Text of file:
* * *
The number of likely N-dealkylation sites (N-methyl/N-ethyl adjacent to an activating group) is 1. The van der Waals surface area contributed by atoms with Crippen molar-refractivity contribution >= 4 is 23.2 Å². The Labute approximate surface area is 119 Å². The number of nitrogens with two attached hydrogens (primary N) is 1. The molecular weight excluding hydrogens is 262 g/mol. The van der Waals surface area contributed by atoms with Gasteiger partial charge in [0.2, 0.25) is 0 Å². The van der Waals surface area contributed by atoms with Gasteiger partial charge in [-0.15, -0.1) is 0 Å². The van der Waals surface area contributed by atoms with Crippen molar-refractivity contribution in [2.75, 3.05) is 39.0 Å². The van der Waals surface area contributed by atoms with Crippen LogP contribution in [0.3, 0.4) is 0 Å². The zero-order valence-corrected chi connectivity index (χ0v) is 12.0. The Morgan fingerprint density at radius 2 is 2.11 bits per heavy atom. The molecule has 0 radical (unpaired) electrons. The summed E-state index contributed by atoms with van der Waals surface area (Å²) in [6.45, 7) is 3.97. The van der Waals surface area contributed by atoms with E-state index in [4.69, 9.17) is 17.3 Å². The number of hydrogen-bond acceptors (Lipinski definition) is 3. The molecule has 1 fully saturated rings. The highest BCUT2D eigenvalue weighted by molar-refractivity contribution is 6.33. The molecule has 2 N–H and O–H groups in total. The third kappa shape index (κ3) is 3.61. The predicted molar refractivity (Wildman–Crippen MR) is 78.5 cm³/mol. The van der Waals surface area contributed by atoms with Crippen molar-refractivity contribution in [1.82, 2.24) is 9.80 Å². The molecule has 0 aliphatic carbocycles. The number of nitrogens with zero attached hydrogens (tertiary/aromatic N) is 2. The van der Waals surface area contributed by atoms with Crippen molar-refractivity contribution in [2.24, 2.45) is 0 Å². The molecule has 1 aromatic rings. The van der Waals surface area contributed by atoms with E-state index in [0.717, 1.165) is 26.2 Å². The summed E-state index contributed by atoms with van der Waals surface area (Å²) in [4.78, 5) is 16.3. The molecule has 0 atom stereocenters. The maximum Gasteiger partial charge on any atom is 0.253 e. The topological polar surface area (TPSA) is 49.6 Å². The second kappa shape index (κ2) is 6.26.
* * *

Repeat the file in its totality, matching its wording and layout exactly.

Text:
The number of likely N-dealkylation sites (N-methyl/N-ethyl adjacent to an activating group) is 1. The van der Waals surface area contributed by atoms with Crippen molar-refractivity contribution >= 4 is 23.2 Å². The Labute approximate surface area is 119 Å². The number of nitrogens with two attached hydrogens (primary N) is 1. The molecular weight excluding hydrogens is 262 g/mol. The van der Waals surface area contributed by atoms with Gasteiger partial charge in [0.2, 0.25) is 0 Å². The van der Waals surface area contributed by atoms with Gasteiger partial charge in [-0.15, -0.1) is 0 Å². The van der Waals surface area contributed by atoms with Crippen molar-refractivity contribution in [2.75, 3.05) is 39.0 Å². The van der Waals surface area contributed by atoms with Crippen LogP contribution in [0.3, 0.4) is 0 Å². The zero-order valence-corrected chi connectivity index (χ0v) is 12.0. The Morgan fingerprint density at radius 2 is 2.11 bits per heavy atom. The molecule has 0 radical (unpaired) electrons. The summed E-state index contributed by atoms with van der Waals surface area (Å²) in [6.45, 7) is 3.97. The van der Waals surface area contributed by atoms with E-state index in [4.69, 9.17) is 17.3 Å². The number of hydrogen-bond acceptors (Lipinski definition) is 3. The molecule has 1 fully saturated rings. The highest BCUT2D eigenvalue weighted by molar-refractivity contribution is 6.33. The molecule has 2 N–H and O–H groups in total. The third kappa shape index (κ3) is 3.61. The predicted molar refractivity (Wildman–Crippen MR) is 78.5 cm³/mol. The van der Waals surface area contributed by atoms with Crippen molar-refractivity contribution in [1.82, 2.24) is 9.80 Å². The molecule has 0 aliphatic carbocycles. The number of nitrogens with zero attached hydrogens (tertiary/aromatic N) is 2. The van der Waals surface area contributed by atoms with Crippen molar-refractivity contribution in [2.24, 2.45) is 0 Å². The molecule has 1 aromatic rings. The van der Waals surface area contributed by atoms with E-state index in [0.717, 1.165) is 26.2 Å². The summed E-state index contributed by atoms with van der Waals surface area (Å²) in [4.78, 5) is 16.3. The molecule has 0 atom stereocenters. The maximum Gasteiger partial charge on any atom is 0.253 e. The topological polar surface area (TPSA) is 49.6 Å². The second kappa shape index (κ2) is 6.26.